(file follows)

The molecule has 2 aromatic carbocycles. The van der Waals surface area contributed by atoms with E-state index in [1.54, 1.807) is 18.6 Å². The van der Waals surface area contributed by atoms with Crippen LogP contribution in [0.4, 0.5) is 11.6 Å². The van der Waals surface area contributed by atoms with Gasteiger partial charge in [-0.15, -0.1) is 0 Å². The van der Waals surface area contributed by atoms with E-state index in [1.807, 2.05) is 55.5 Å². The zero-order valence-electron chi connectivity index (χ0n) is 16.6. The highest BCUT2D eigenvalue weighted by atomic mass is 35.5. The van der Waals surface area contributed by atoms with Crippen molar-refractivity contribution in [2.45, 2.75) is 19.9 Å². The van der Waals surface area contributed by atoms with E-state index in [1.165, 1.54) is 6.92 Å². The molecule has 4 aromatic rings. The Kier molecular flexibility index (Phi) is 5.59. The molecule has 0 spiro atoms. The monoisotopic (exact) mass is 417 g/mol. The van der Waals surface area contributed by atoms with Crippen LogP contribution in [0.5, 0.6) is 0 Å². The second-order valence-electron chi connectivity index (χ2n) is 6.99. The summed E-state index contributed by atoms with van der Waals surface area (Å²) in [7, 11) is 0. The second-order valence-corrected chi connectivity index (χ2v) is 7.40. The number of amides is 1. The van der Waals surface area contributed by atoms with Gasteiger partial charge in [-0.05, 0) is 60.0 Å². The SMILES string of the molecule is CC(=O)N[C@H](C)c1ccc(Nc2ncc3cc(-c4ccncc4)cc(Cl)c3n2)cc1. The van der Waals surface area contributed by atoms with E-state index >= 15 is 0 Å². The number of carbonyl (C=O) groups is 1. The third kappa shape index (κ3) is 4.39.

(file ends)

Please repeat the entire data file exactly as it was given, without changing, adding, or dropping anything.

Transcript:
The molecule has 2 aromatic carbocycles. The van der Waals surface area contributed by atoms with E-state index in [1.54, 1.807) is 18.6 Å². The van der Waals surface area contributed by atoms with Crippen LogP contribution in [0.4, 0.5) is 11.6 Å². The van der Waals surface area contributed by atoms with Gasteiger partial charge in [-0.15, -0.1) is 0 Å². The van der Waals surface area contributed by atoms with E-state index in [1.807, 2.05) is 55.5 Å². The zero-order valence-electron chi connectivity index (χ0n) is 16.6. The highest BCUT2D eigenvalue weighted by atomic mass is 35.5. The van der Waals surface area contributed by atoms with Crippen molar-refractivity contribution in [2.45, 2.75) is 19.9 Å². The van der Waals surface area contributed by atoms with E-state index in [1.165, 1.54) is 6.92 Å². The molecule has 4 aromatic rings. The Kier molecular flexibility index (Phi) is 5.59. The molecule has 0 spiro atoms. The monoisotopic (exact) mass is 417 g/mol. The van der Waals surface area contributed by atoms with Crippen LogP contribution in [0.5, 0.6) is 0 Å². The second-order valence-electron chi connectivity index (χ2n) is 6.99. The summed E-state index contributed by atoms with van der Waals surface area (Å²) in [7, 11) is 0. The second-order valence-corrected chi connectivity index (χ2v) is 7.40. The number of amides is 1. The van der Waals surface area contributed by atoms with Gasteiger partial charge in [-0.05, 0) is 60.0 Å². The SMILES string of the molecule is CC(=O)N[C@H](C)c1ccc(Nc2ncc3cc(-c4ccncc4)cc(Cl)c3n2)cc1. The van der Waals surface area contributed by atoms with E-state index >= 15 is 0 Å². The number of carbonyl (C=O) groups is 1. The third kappa shape index (κ3) is 4.39.